Lawyers have stressed that the illegality principle in civil claims remains intact despite the Supreme Court finding in favour of a mortgage fraudster in a dispute with a law firm.
In Stoffel & Co v Grondona justices ruled unanimously last week that a negligence claim against Kent-based Stoffel & Co should not be barred by the illegality defence, despite revelations that the former client had procured a mortgage advance by fraud.
In the Court of Appeal, Lady Justice Gloster concluded there was no doubt that Kent-based Stoffel & Co had failed to register in Maria Grondona’s favour a Land Registry transfer document form.
The case largely centred on the application of the Supreme Court decision in Patel v Mirza, and the principle that no court should aid someone who founds their case upon an immoral or illegal act.
Giving the lead judgment, Lord Lloyd-Jones said the illegality defence should not be permitted where it would result in an ‘incoherent contradiction damaging to the integrity of the legal system’.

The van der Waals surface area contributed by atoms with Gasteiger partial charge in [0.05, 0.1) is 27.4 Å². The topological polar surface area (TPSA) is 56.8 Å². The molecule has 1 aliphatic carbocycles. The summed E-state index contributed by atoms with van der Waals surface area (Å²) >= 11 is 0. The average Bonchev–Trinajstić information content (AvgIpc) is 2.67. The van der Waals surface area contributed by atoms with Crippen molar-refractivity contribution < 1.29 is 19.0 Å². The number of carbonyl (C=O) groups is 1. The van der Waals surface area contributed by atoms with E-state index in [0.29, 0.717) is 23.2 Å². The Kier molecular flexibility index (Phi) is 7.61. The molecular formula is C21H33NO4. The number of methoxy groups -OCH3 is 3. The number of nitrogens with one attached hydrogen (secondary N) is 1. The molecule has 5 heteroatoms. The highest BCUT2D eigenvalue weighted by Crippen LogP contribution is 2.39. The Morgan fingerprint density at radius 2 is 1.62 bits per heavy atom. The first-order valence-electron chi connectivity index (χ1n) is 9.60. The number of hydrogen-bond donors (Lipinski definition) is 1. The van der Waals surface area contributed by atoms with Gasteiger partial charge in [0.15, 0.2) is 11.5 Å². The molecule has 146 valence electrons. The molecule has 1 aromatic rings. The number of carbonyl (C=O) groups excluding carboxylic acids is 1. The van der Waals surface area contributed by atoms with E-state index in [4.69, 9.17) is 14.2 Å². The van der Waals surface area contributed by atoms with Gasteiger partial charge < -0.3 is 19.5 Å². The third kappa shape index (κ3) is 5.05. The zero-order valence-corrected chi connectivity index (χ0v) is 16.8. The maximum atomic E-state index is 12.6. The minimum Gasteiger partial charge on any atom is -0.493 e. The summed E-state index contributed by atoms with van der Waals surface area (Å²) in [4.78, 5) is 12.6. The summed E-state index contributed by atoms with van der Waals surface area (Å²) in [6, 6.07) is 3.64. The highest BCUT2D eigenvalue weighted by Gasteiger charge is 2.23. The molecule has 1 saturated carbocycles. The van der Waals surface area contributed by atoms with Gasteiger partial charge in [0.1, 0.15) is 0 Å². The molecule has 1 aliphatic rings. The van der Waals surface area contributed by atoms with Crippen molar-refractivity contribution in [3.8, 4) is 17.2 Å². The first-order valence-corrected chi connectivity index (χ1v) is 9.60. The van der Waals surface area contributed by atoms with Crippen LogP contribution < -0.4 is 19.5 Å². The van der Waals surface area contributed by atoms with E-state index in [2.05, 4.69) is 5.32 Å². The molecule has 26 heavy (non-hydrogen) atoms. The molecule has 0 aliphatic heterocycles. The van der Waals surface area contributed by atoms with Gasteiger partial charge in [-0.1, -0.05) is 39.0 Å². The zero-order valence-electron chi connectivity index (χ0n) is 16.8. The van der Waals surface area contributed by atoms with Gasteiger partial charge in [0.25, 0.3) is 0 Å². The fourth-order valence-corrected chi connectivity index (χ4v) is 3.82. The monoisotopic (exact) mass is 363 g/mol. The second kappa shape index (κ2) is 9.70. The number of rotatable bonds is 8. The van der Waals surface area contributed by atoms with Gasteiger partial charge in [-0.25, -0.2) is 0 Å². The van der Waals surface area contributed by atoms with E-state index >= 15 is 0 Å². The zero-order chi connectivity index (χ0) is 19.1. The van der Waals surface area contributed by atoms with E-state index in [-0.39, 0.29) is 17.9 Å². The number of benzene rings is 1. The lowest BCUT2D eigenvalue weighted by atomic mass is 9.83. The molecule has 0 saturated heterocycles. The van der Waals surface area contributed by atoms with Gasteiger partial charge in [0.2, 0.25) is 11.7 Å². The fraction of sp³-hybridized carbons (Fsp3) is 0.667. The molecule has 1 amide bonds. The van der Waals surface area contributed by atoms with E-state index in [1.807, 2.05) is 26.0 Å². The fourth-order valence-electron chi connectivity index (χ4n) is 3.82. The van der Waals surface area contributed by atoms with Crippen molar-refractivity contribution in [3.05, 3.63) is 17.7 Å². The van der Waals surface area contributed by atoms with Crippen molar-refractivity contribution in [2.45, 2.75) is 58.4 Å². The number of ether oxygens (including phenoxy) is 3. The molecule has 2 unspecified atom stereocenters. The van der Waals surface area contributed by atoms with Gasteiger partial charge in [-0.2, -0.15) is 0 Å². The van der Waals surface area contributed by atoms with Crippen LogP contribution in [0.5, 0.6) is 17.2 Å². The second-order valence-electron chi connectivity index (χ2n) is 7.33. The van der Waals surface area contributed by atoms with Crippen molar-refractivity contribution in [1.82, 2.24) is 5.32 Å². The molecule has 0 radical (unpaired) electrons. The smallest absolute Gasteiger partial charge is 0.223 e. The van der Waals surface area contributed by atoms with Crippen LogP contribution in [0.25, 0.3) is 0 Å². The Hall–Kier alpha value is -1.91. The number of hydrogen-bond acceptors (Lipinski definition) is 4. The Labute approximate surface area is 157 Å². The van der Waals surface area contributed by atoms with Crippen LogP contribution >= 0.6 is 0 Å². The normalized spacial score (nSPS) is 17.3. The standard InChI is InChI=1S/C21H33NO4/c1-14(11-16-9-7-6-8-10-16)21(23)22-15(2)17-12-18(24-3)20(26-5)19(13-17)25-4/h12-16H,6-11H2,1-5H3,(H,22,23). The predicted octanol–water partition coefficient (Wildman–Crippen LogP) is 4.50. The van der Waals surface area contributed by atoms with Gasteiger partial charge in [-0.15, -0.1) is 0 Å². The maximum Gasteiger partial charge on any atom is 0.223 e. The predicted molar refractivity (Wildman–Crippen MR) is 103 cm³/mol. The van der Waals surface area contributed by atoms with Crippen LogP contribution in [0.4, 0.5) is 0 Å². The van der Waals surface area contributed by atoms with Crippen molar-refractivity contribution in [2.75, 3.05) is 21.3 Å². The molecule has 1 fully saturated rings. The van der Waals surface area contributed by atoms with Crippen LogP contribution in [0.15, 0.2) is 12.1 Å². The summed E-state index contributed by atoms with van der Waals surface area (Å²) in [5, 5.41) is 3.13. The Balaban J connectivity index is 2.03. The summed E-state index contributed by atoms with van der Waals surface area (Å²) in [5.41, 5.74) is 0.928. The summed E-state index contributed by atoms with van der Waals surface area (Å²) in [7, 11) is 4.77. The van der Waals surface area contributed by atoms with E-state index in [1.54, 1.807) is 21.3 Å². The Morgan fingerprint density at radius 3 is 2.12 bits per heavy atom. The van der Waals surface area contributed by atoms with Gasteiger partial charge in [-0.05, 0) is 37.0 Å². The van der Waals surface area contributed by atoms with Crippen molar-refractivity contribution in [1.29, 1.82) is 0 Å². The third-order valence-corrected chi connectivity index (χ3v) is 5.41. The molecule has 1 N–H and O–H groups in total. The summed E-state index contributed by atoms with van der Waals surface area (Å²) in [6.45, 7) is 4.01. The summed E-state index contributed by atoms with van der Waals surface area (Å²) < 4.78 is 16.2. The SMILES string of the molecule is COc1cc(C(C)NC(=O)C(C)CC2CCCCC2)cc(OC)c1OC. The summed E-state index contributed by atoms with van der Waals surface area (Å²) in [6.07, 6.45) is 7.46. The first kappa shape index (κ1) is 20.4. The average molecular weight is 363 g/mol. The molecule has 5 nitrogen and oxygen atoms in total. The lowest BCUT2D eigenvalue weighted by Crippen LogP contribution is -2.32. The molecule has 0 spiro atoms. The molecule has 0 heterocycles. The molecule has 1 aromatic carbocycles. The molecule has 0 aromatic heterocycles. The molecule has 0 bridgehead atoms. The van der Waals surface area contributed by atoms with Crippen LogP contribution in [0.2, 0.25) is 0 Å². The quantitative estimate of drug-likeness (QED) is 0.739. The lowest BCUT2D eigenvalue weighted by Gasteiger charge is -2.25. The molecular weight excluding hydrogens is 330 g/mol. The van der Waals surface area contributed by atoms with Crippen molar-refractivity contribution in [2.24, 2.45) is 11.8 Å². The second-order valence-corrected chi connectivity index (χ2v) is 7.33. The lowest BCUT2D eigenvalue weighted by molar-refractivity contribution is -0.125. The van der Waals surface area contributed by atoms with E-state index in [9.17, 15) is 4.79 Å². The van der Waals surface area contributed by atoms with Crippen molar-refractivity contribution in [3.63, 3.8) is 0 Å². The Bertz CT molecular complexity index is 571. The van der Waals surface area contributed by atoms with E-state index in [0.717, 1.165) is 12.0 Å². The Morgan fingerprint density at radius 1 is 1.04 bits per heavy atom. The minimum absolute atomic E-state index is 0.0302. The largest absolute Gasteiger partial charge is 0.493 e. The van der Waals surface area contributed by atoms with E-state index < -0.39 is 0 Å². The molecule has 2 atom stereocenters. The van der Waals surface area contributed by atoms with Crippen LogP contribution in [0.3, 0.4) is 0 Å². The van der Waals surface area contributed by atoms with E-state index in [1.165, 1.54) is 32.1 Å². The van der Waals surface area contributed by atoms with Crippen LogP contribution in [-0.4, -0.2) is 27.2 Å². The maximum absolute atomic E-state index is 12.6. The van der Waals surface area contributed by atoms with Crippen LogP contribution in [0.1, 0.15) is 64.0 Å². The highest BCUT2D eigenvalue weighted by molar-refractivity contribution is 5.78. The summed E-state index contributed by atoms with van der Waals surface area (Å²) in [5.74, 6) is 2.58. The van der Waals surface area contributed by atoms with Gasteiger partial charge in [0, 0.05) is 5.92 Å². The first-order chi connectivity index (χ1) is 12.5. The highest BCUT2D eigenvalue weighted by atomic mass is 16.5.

This was not a case, he said, of the court assisting a wrongdoer to profit from her own wrongdoing. Even if Grondona could be considered to have ‘got something’ out of her fraudulent transaction, her claim for breach of duty against her solicitors was ‘conceptually entirely separate’ from her fraud. It was not a necessary step in the fraud and took place after the fraud was complete.
He added that solicitors should appreciate they should be ‘alive to, and question’ potential irregularities in any particular transaction. To deny the claim would be inconsistent with the policy that the victims of solicitors’ negligence should be compensated for their loss, and would be a disincentive to solicitors to carry out their duties diligently.
Lawyers reflecting on the judgment indicated that the court has not ruled out the possibility of using the illegality defence in some circumstances.
Laura Stocks, senior associate with City firm RPC, said there will be instances where a fraud is more closely connected with the alleged negligence, or where the lawyers were engaged through fraudulent activity. ‘This decision does not lay down any principle that tainted claims can be enforced against professionals,’ she added.
Helen Smith and John Bennett, of international firm DWF, said that at face value the Supreme Court’s ruling seems surprising. But he added: ‘[The] decision shows that a court is willing to consider much broader implications when considering whether a claim should be barred by reason of illegality.
‘The court’s focus is now much more on how inconsistency can be avoided in order to maintain the integrity of the legal system.’